However, only one percent of the U.S. private sector owns the entire 85 percent of privately held critical infrastructure. While corporations within this one percent are no doubt highly engaged in partnership efforts on state and federal levels, the question is, how can government better engage the remaining 99 percent of companies—many of which, through their usual course of business, have the opportunity; the public interaction; and the means to provide potentially valuable street-level information to government, particularly intelligence agencies? [7]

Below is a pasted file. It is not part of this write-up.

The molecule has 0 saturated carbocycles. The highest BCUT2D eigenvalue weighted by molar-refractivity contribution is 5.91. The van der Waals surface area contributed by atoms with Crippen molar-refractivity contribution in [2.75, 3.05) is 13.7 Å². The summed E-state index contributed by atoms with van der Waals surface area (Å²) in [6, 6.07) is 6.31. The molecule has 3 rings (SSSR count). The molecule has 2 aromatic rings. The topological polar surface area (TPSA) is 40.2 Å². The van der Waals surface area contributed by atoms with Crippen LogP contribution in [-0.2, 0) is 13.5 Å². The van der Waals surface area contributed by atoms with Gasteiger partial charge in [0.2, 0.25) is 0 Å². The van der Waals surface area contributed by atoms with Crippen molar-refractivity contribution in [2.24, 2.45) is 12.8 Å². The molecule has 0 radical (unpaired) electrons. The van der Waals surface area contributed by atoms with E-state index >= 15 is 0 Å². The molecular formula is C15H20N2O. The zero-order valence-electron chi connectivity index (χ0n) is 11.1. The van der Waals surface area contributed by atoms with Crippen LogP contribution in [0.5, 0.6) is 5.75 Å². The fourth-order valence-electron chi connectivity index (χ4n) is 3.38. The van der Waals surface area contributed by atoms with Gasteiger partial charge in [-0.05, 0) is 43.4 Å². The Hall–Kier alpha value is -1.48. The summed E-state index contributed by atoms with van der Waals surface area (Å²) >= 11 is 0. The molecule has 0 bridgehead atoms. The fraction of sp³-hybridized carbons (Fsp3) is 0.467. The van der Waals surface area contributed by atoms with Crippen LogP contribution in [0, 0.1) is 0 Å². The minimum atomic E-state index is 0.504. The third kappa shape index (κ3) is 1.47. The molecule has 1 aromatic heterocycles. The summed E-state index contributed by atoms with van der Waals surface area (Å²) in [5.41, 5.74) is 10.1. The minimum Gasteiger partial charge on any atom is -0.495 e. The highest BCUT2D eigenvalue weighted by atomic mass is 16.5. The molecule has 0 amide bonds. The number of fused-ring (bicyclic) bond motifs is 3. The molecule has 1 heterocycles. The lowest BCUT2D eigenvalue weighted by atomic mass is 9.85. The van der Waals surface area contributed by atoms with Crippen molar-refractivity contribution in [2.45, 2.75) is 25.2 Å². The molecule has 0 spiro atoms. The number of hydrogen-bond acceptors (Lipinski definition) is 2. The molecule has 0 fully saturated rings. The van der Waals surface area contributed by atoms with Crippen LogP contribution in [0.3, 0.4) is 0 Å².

Two cases clearly illustrate how successful engagement of non-critical infrastructure private sector firms can provide valuable intelligence resources to government. In 2001, a Minnesota-based flight school independently reported a suspicious student—a man who turned out to be Zacarias Moussaoui, a convicted 9/11 co-conspirator who was absent in the attacks because he was already in custody, thanks in part to the flight school information. [8] Similarly, an employee in a New Jersey Circuit City store was instrumental in thwarting a plot to attack Fort Dix in January 2006 when he notified authorities that a customer requested suspicious terrorist training footage to be transferred from VHS to DVD. [9] In each of these situations, private sector employees realized they had come across potentially valuable intelligence and took the initiative to locate the appropriate channels to report behavior observed in the course of their job-related duties. While it is not viable or desirable to implement an enforced reporting system within the private sector, a more streamlined public-private information sharing process could yield similar information that can be used to intercept would-be terrorists at the planning stage.